Chair of the Council on Publications and Communications
Santa Clara University
Have you enough mathematics in your home? To help me in that inevitable moment when guests ask me why I spend my life on mathematics, I commissioned artist Hans Schepker to realize in glass an image from my work. The story of the resulting window involves a trip to the fifth dimension in search of a color tool for visualizing complex functions. This talk can work as a light lunch talk or a more mathematical 50-minute lecture.
The rich are indeed getting richer, as measured by the Gini index, a number economists use to express the degree to which a distribution of resources is equitable. If everyone had a perfectly equal share of the pie, the Gini index would be 0. One person having it all would lead to a Gini of 1. In the United States, the Gini index for family income has been rising steadily since the 1960s, from a low of about 0.34 to a current value of about 0.41. The Gini index for wealth has also been increasing and is now about 0.80. In this talk, I'll develop the Gini index and discuss the problem of computing it from data. The main mathematical tool is a simple one: the definite integral that gives the area between two curves.
If you look at enough swatches of wallpaper, you will see centers of 2-fold, 3-fold, 4-fold, and 6-fold rotation. Why not 5-fold centers? They cannot occur, according to the Crystallographic Restriction, a fundamental result about wallpaper patterns, which are defined to be invariant under two linearly independent translations. Even so, we offer convincing pictures of wallpapers with 5-fold symmetry and ask "Who is lying?". The talk is intended to be accessible to students who know something about level curves in the plane and linear algebra.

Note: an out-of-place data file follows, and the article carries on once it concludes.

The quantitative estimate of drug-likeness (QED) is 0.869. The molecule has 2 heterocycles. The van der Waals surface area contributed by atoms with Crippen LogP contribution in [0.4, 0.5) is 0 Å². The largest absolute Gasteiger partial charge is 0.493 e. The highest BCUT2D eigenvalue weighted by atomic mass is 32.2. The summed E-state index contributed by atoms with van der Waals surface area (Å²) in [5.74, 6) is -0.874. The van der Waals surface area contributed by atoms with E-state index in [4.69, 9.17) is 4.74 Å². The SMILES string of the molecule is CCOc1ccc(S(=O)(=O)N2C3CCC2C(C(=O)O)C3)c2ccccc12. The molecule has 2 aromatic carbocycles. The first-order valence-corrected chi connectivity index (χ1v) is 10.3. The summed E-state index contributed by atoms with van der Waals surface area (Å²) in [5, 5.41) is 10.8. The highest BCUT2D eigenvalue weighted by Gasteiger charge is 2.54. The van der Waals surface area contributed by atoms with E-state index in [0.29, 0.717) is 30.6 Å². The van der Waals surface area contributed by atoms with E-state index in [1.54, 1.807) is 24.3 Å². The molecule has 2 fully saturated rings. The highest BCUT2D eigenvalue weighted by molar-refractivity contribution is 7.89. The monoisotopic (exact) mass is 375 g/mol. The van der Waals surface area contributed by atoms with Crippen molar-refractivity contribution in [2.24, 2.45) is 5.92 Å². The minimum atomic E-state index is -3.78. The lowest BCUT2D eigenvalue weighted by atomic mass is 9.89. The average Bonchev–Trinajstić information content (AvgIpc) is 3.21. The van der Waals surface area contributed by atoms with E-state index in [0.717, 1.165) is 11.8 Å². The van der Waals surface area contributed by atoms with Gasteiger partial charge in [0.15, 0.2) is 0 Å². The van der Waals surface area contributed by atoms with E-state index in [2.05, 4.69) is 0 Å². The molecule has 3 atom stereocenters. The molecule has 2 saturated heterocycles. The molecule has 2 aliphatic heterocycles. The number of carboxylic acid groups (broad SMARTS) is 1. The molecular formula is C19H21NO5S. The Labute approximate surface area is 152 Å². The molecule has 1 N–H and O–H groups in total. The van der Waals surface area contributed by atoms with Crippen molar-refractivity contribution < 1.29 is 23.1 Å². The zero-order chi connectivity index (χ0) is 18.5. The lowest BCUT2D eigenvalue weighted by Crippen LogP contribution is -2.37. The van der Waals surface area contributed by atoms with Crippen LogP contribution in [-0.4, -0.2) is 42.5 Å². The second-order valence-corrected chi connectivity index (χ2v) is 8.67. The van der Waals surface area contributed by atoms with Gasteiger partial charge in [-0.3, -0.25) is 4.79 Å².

What if the universe had an edge? Since "universe" is construed to indicate "all that is," such an edge would have to be inaccessible, "infinitely far away."
In this talk, we travel to a hypothetical universe, whose inhabitants, along with all the matter they use to measure their space, shrink as they approach the edge. In this shrinking-ruler universe, that boundary is indeed inaccessible.
The picture of what we call "hyperbolic wallpaper" helps us imagine this cosmos: In the world of the shrinking ruler, all of the peacock fans are exactly the same distance across. All of them. And there are infinitely many copies hidden down there near the edge, unseen by our outsider eyes.
Frank Farris completed a five-year term as editor of Mathematics Magazine in 2005 and then served again in 2009, aspiring to continue its tradition of challenging and inspiring teachers and students of mathematics at the undergraduate level. A native Californian, Frank did his undergraduate work at Pomona College and received his Ph.D. from M.I.T. in 1981. Awards include a Trevor Evans Award for his article "The Edge of the Universe" in Math Horizons and the David E. Logothetti Teaching Award at Santa Clara University, where he has taught since 1984.
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